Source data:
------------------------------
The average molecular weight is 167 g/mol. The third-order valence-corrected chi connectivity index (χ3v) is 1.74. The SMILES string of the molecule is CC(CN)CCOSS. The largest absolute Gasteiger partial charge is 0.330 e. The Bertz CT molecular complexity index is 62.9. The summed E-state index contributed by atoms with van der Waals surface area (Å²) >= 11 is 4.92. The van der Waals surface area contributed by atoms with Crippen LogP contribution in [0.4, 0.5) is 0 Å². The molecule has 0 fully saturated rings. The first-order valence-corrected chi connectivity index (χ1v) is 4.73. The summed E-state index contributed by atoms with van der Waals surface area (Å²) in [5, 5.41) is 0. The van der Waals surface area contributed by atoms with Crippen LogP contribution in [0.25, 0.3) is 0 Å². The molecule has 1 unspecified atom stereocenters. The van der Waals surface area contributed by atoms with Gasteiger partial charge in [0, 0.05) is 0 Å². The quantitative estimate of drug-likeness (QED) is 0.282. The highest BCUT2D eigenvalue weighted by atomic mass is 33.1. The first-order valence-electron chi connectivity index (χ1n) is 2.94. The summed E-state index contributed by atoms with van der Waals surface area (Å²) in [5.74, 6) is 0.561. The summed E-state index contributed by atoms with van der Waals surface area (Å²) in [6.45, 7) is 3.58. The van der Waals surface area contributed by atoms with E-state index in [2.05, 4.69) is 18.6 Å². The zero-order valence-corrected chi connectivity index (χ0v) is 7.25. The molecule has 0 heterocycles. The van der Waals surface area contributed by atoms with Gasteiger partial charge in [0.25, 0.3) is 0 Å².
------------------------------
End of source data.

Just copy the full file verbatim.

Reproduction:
The average molecular weight is 167 g/mol. The third-order valence-corrected chi connectivity index (χ3v) is 1.74. The SMILES string of the molecule is CC(CN)CCOSS. The largest absolute Gasteiger partial charge is 0.330 e. The Bertz CT molecular complexity index is 62.9. The summed E-state index contributed by atoms with van der Waals surface area (Å²) >= 11 is 4.92. The van der Waals surface area contributed by atoms with Crippen LogP contribution in [0.4, 0.5) is 0 Å². The molecule has 0 fully saturated rings. The first-order valence-corrected chi connectivity index (χ1v) is 4.73. The summed E-state index contributed by atoms with van der Waals surface area (Å²) in [5, 5.41) is 0. The van der Waals surface area contributed by atoms with Crippen LogP contribution in [0.25, 0.3) is 0 Å². The molecule has 1 unspecified atom stereocenters. The van der Waals surface area contributed by atoms with Gasteiger partial charge in [0, 0.05) is 0 Å². The quantitative estimate of drug-likeness (QED) is 0.282. The highest BCUT2D eigenvalue weighted by atomic mass is 33.1. The first-order valence-electron chi connectivity index (χ1n) is 2.94. The summed E-state index contributed by atoms with van der Waals surface area (Å²) in [5.74, 6) is 0.561. The summed E-state index contributed by atoms with van der Waals surface area (Å²) in [6.45, 7) is 3.58. The van der Waals surface area contributed by atoms with E-state index in [2.05, 4.69) is 18.6 Å². The zero-order valence-corrected chi connectivity index (χ0v) is 7.25. The molecule has 0 heterocycles. The van der Waals surface area contributed by atoms with Gasteiger partial charge in [0.25, 0.3) is 0 Å².